Method Overloading in OOPS (Java)

Methods in Java

Java deals with classes and objects. Each object has some specific task/operation to perform, this is done with methods.

A method is a set of instructions that performs a specific task. In Java, the main() method is the first method executed by the compiler.

Signature of a method

The signature of a method comprises the method name and the parameter list. E.g., consider a method named addition that performs an addition operation:

public int addition (int first, int second) {
       return (first + second);
}
//highlighted portion is the signature of the addition metho

Method declaration

NOTE: The return type of the method is not considered in the signature of a method.

What is method overloading?

Java language has a ‘feature’ called method overloading which allows multiple methods within a class to have the same name with different argument lists.

It is a type of polymorphism (the process by which we can perform a single task in various ways). To be more concise, overloading is an example of “static polymorphism”.

E.g., consider the addition method again, but this time you are not sure whether you will have to add three integers or two integers:

int addition (int first , int second) {
       return (first + second);
}
int addition (int first , int second , int third) {
       return (first + second + third);
}

How does method overloading work?

It is all done by the compiler. Whenever we call the overloaded method, the compiler looks for the method having the same name and the same type of argument list i.e., same signature, and calls that method. E.g., consider the addition method with the following snippet:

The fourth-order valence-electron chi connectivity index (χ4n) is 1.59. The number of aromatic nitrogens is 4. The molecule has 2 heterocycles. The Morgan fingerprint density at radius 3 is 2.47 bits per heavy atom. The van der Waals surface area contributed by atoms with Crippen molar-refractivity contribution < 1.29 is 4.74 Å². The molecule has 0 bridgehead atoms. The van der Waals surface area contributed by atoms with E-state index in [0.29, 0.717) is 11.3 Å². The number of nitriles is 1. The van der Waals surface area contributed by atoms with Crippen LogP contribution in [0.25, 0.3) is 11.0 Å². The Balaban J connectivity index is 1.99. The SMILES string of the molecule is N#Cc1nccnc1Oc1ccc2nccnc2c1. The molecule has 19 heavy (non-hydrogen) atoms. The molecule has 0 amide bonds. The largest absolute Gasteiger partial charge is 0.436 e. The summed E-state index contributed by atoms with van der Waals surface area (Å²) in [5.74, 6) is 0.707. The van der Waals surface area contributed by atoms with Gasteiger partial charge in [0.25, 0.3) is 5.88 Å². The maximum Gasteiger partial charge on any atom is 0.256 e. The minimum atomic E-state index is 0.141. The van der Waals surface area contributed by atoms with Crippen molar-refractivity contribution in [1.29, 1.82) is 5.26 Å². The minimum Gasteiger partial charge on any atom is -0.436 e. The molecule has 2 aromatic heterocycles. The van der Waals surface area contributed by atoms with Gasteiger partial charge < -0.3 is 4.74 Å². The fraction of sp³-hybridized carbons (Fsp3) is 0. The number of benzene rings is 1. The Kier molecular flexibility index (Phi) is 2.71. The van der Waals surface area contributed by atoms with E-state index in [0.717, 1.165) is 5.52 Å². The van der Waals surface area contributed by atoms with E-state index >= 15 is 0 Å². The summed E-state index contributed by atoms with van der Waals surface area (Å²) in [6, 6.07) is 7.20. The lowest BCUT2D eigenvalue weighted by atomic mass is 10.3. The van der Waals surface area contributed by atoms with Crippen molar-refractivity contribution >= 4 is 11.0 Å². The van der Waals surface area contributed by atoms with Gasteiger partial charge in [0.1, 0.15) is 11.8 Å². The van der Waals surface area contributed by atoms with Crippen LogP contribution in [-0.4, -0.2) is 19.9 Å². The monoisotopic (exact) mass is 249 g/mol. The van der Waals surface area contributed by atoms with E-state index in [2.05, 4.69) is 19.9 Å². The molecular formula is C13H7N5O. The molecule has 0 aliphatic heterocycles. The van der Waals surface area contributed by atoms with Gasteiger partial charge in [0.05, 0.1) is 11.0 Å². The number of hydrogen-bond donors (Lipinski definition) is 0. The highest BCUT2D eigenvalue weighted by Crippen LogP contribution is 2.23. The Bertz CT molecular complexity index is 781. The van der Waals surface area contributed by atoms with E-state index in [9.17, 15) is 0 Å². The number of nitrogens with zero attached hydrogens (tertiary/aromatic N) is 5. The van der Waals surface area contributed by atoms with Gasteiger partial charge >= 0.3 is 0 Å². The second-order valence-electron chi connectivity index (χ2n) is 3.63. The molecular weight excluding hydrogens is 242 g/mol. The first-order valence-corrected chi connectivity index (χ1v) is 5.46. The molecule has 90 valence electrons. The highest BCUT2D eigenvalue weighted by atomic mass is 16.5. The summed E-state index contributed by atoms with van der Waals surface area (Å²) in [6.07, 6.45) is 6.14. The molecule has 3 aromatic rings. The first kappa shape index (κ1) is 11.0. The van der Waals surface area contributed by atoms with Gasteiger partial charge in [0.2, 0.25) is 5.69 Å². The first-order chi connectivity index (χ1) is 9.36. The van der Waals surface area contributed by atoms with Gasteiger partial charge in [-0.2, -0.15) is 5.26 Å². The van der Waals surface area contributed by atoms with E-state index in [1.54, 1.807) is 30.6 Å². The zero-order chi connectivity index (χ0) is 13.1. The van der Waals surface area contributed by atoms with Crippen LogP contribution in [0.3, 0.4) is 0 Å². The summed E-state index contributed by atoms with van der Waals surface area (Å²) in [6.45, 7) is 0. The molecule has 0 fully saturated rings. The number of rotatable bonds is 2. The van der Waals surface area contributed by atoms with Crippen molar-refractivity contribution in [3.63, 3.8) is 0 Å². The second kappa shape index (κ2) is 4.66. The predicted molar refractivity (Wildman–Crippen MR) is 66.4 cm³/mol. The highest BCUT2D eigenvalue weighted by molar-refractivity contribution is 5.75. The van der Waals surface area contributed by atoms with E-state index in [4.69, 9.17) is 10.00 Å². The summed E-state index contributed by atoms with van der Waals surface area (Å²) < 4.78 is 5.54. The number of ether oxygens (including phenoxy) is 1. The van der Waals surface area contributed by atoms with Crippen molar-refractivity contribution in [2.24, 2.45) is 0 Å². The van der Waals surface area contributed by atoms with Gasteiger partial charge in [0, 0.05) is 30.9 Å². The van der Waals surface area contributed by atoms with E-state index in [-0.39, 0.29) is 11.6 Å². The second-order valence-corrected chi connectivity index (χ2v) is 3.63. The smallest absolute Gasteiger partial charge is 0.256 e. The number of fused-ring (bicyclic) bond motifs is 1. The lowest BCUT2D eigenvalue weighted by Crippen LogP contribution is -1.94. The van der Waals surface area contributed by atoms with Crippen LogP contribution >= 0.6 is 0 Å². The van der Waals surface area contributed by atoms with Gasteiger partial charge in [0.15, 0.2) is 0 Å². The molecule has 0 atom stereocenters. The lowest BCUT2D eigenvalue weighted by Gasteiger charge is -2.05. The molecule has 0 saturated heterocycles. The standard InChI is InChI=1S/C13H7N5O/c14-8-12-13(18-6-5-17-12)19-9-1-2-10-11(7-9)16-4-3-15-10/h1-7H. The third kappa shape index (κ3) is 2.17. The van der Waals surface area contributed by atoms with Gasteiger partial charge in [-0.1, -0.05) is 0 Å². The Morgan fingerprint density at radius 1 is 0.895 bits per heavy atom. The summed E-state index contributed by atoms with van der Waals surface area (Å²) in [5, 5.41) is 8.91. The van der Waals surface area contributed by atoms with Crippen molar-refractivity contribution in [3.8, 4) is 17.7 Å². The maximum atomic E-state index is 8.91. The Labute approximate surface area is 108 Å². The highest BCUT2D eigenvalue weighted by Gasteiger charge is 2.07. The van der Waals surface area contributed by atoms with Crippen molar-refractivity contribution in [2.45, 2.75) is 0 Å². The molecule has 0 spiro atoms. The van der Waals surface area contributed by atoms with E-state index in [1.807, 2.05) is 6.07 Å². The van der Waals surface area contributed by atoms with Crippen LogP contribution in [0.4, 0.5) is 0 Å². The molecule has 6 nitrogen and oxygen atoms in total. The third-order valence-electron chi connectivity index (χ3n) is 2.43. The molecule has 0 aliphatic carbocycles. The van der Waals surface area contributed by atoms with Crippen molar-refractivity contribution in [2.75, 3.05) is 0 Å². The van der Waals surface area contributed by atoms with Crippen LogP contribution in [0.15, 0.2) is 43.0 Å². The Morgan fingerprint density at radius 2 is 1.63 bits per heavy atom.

//...defining overloaded addition method as before...
//...calling addition method
   int sumTwo = addition (6,9);
   //compiler calls addition (int,int)
   int sumThree = addition (6,0,9);
   //compiler calls addition (int,int,int)

NOTE: Since the decision of invoking the correct method is taken ‘statically’ at compile time, overloading is an example of static polymorphism.

How to overload a method?

The following points must be critically considered while using overloaded methods. Each overloaded method must differ in terms of the argument list. There are three basic ways to make different argument lists :

By having a different number of parameters

int addition (int first , int second) {
       //Implementation code
}
int addition (int first , int second , int third) {
       //Implementation code
}

By having different types of parameters

int addition (int first , int second) {
       //Implementation code
}
float addition (float first , float second , float third) {
       //Implementation code
}
//note that we have different number of paramters as well

By having different order of the parameters in the argument list

String addition (int first , String second) {
       //logic
}
String addition (String first , int second) {
       //logic
}

By combining the above-mentioned ways also, we can make different argument lists.

Some additional notes

  1. The return types of the overloaded methods can be different given that they have different argument lists.
  2. Only changing the return type isn’t overloading a method, i.e., argument lists MUST be different.